Turkey, World, Middle East

'Over 340,000 Syrians returned home from Turkey'

Refugees returned to areas of Syria cleared of terrorists by Turkish military operations, says Turkey's foreign minister

Gozde Bayar, Mahmut Geldi   | 23.08.2019
'Over 340,000 Syrians returned home from Turkey' FILE PHOTO

ANKARA/BEIRUT, Lebanon

Hundreds of thousands of Syrians have gone home in parts of Syria cleared of terrorist groups by cross-border Turkish military operations, said the nation's foreign minister on Friday. 

“More than 346,000 Syrians have returned to areas of Syria which were cleared of terrorists in Operations Euphrates Shield and Olive Branch,” Mevlut Cavusoglu told a joint press conference in Lebanon alongside his Lebanese counterpart Gebran Bassil, referring to Turkish operations since 2016.

Speaking to reporters in the Lebanese capital Beirut, where he is paying an official visit, Cavusoglu touched on the voluntary return of Syrian refugees to their country.

He said Turkey can share its experience with Lebanon on how to provide security to Syrian refugees when they return to their motherland.

“We can organize a joint forum with Lebanon, Jordan, and Iraq on Syrian refugees’ return to their country,” he said. “We can also invite international community to the forum.”

He called on the international community to be more “sensitive” towards Syrian refugees.

Turkey hosts some 3.6 million Syrian refugees, more than any other country in the world. Lebanon, with 1.5 million, is the second.

Since 2016, Turkey’s Euphrates Shield and Olive Branch operations in northern Syria have liberated regions including Al-Bab, Afrin, and Azaz from YPG/PKK and Daesh terrorists, making it possible for Syrians who fled the violence there to return home. 

Eastern Mediterranean

Cavusoglu said any agreement on the Eastern Mediterranean without involving Turkey and Turkish Cypriots will be “null and void”.

He pointed out that Turkey works on its own continental shelf to protect the rights of the Turkish Cypriots.

Turkey has consistently contested the Greek Cypriot administration’s unilateral drilling in the Eastern Mediterranean, asserting that the Turkish Republic of Northern Cyprus (TRNC) also has rights to the resources in the area.

Since spring this year, Ankara has sent two drilling vessels -- Fatih and most recently Yavuz -- to the Eastern Mediterranean, asserting the right of Turkey and the TRNC to the resources of the region.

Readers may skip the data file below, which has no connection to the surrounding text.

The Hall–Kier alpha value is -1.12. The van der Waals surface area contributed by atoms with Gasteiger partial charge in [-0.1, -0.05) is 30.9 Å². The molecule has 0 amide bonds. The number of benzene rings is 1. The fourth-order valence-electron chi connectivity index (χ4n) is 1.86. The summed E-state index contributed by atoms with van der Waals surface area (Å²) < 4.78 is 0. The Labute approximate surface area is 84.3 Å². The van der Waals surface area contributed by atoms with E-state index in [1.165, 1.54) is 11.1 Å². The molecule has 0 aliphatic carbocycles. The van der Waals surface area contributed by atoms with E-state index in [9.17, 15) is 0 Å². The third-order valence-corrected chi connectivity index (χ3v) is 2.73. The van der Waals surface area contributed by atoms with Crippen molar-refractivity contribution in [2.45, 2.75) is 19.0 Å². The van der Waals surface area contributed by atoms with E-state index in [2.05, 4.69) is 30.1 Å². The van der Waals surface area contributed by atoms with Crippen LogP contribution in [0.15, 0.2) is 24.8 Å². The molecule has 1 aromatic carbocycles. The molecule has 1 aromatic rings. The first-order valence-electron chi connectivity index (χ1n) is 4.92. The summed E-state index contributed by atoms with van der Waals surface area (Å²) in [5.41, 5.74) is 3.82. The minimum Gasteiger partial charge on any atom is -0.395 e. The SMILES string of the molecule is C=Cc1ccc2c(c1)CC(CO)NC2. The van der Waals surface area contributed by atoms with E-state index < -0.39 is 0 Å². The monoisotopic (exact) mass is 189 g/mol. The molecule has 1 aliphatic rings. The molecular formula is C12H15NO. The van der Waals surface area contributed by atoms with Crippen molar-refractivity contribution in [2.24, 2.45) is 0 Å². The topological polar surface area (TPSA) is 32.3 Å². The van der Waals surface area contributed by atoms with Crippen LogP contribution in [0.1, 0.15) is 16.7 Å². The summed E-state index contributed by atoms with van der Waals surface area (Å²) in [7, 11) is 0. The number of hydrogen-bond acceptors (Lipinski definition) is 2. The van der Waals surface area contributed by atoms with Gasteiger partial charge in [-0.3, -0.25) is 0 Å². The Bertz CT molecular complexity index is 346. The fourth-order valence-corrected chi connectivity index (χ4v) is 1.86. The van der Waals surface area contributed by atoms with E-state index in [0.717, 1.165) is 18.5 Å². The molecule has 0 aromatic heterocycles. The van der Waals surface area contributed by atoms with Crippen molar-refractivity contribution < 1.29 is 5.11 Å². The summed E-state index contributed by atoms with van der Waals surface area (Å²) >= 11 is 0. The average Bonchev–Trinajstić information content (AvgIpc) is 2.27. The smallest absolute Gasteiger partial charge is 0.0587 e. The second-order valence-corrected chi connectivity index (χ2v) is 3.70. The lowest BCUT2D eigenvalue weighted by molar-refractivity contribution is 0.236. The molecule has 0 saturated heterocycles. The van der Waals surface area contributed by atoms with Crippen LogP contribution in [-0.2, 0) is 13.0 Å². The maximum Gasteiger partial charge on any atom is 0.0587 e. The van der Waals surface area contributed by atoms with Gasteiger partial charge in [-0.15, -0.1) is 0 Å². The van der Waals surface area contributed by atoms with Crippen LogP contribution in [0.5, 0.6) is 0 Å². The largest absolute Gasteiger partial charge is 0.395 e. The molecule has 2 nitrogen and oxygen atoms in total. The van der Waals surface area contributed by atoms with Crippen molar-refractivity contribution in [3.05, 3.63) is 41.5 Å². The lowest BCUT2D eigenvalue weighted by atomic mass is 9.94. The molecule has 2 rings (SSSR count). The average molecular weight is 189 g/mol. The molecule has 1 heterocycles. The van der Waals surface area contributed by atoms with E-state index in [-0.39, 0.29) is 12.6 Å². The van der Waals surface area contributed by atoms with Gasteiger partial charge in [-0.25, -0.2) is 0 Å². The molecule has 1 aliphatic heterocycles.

Turkey’s first seismic vessel, the Barbaros Hayrettin Pasa, bought from Norway in 2013, has been conducting exploration in the Mediterranean since April 2017.

Athens and Greek Cypriots have opposed the move, threatening to arrest the ships’ crews and enlisting EU leaders to join their criticism.

In 1974, following a coup aiming at Cyprus’ annexation by Greece, Ankara had to intervene as a guarantor power. In 1983, the TRNC was founded.

The decades since then have seen several attempts to resolve the dispute, all ending in failure. The latest one, held with the participation of the guarantor countries -- Turkey, Greece, and the U.K. -- ended in 2017 in Switzerland. 

Bilateral relations with Lebanon

Cavusoglu said Turkey will continue to provide security and stability to Lebanon within the framework of bilateral relations.

The top diplomat said he discussed with top Lebanese officials the ways to strengthen the Lebanese economy and welfare.

“We know and encourage Turkish companies’ interest for investment in Lebanon,” he said.

Referring to the visa-free travel between the two countries, he said it enabled more Turkish people to visit Lebanon.

“Over one million Lebanese visit Turkey, especially my hometown [Mediterranean resort city of] Antalya,” he added.

Lebanon’s Basil, for his part, also thanked Turkey for its stance behind his country against the Israeli border violations.

He also said the top diplomats discussed economic relations between the two countries, adding that Turkey and Lebanon agreed to boost them further.

Basil pointed out that both countries face common challenges -- especially on Syria crisis -- and made a significant contribution to the fight against terrorism. 

Syria has only just begun to emerge from a devastating conflict that began in 2011 when the Bashar al-Assad regime cracked down on demonstrators with unexpected ferocity.

Hundreds of thousands of civilians have been killed or displaced in the conflict, mainly by regime airstrikes targeting opposition-held areas.

During his visit, Cavusoglu also met with Lebanon's President Michel Aoun in the Beiteddine Palace near the country's capital.

In addition to bilateral relations and regional issues, matters pertaining to Syrian and Palestinian refugees in Lebanon were also discussed at the meeting, according to diplomatic sources. 

Aoun, for his part, said efforts should be made for the return of estimated 1.5 million Syrian refugees in Lebanon, adding that humanitarian assistance should continue to be delivered to them even after their return to the homeland. 

The two countries also underlined that they shared the same stance on the issue of Palestine. 

Cavusoglu stressed that Turkey will continue to defend the rights of Palestinians against the Israeli occupation. 

"We are announcing to everyone, especially the U.S., that Palestinian rights cannot be obtained by money," he said. 

"We’ve conveyed our President Recep Tayyip Erdogan’s greetings to President Michel Aoun. We stressed the importance of security and stability of brotherly Lebanon for our region. We discussed Syria, Palestine and the Eastern Mediterranean," Cavusoglu said on Twitter after the meeting.  

* With additional writing by Jeyhun Aliyev


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